• visiting you in the hospital or other facility even when other visiting is restricted
• having access to medical records and other personal information, and
• getting court authorization to enforce your healthcare wishes if a hospital or doctor refuses to honor them for any reason.

In some states, your declaration and durable power of attorney for healthcare will be combined into a single document, often called an “Advance Healthcare Directive.”

You can make valid healthcare directives if you are at least 18 years old and of sound mind. Being of sound mind essentially means that you are able to understand what the document means, what it contains and how it works. Physically disabled people may make valid healthcare documents; they can direct another to sign for them if they are unable to do so.

As long as you are of sound mind, you can change or revoke your healthcare directives at any time.

Durable Powers of Attorney for Finances
A durable power of attorney for finances allows you to name someone you trust (called your “attorney-in-fact” or “agent”) to handle your finances if you become unable to take care of yourself. Every state recognizes this type of document.

As with documents directing medical care, you should seriously consider making a durable power of attorney for finances if you want your partner to manage your money if you can’t. If you don’t prepare the document and you later become incapacitated, your partner or other family members will have to ask a court for authority over your financial affairs. These proceedings, called “conservatorship proceedings,” can be time-consuming and expensive — and they can be disastrous for unmarried couples if the court names another family member to take over, especially if your finances have been intertwined with those of your partner for a long time.

You can make your financial power of attorney effective immediately or you can specify that it should go into effect only if you become incapacitated; the latter is called a “springing” power of attorney. While some people are more comfortable making a springing document, an immediately effective document holds a potential advantage for unmarried couples in a long-term trusting relationship. If you make your document effective immediately, your partner can handle financial transactions for you at any time, even when you are not incapacitated. This can be useful if you are out of town, under the weather or temporarily unavailable for any other reason.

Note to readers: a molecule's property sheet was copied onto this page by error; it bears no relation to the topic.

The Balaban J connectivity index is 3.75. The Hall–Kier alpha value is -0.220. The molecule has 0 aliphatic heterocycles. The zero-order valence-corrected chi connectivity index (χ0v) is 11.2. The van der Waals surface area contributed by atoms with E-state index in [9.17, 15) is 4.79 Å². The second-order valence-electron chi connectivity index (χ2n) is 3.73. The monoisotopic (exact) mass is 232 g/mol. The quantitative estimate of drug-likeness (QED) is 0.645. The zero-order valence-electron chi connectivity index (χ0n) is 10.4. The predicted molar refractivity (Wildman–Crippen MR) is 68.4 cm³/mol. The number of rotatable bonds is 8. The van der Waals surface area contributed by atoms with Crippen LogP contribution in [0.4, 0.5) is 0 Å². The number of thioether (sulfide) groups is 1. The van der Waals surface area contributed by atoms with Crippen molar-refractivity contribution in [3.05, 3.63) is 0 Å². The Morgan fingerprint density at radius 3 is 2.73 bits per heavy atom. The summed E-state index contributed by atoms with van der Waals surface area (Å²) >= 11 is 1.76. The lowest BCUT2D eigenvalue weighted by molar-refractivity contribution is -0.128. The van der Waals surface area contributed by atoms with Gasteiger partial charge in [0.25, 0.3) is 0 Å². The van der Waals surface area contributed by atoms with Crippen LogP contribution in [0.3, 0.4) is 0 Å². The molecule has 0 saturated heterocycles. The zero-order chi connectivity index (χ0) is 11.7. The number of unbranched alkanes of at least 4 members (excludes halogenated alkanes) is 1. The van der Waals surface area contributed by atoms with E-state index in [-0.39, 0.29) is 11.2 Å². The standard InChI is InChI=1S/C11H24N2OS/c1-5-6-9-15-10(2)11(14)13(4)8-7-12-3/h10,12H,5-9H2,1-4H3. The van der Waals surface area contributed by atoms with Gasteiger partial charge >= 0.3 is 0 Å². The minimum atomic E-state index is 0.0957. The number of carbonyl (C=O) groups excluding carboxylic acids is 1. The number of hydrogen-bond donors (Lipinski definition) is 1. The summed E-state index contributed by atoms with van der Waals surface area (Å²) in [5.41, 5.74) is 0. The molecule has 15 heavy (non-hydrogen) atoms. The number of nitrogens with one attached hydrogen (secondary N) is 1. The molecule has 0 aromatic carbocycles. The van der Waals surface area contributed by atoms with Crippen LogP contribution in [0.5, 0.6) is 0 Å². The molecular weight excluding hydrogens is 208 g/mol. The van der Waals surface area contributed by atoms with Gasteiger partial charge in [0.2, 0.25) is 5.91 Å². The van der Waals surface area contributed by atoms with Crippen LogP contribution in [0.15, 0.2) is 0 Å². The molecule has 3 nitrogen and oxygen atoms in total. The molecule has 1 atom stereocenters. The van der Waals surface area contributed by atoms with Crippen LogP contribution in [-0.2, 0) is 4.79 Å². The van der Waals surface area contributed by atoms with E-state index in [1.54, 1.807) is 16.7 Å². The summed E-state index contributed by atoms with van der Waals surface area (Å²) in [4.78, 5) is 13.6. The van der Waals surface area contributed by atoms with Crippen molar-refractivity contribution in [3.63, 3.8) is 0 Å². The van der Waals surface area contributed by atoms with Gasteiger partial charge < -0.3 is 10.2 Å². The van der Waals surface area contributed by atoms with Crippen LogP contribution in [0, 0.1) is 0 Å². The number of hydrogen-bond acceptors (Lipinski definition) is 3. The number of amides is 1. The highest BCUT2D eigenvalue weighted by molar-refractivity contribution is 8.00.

When you make a durable power of attorney for finances, you can give your partner (or other attorney-in-fact) as much or as little control over your finances as you wish. The powers you grant may include:
• using your assets to pay your bills and everyday expenses
• buying, selling, maintaining, paying taxes, on and mortgaging real estate and other property
• collecting benefits from Social Security, Medicare, or other government programs or civil or military service
• investing your money in stocks, bonds, and mutual funds
• handling transactions with banks and other financial institutions
• buying and selling insurance policies and annuities for you
• filing and paying your taxes
• operating your small business
• claiming property you inherit or are otherwise entitled to
• hiring someone to represent you in court, and
• managing your retirement accounts.

Whatever powers you give your attorney-in-fact, he or she is legally required to act in your best interests.

Like healthcare directives, you can make a durable power of attorney for finances if you are at least 18 years old and of sound mind. And as long as you are of sound mind, you can change or cancel your document at any time.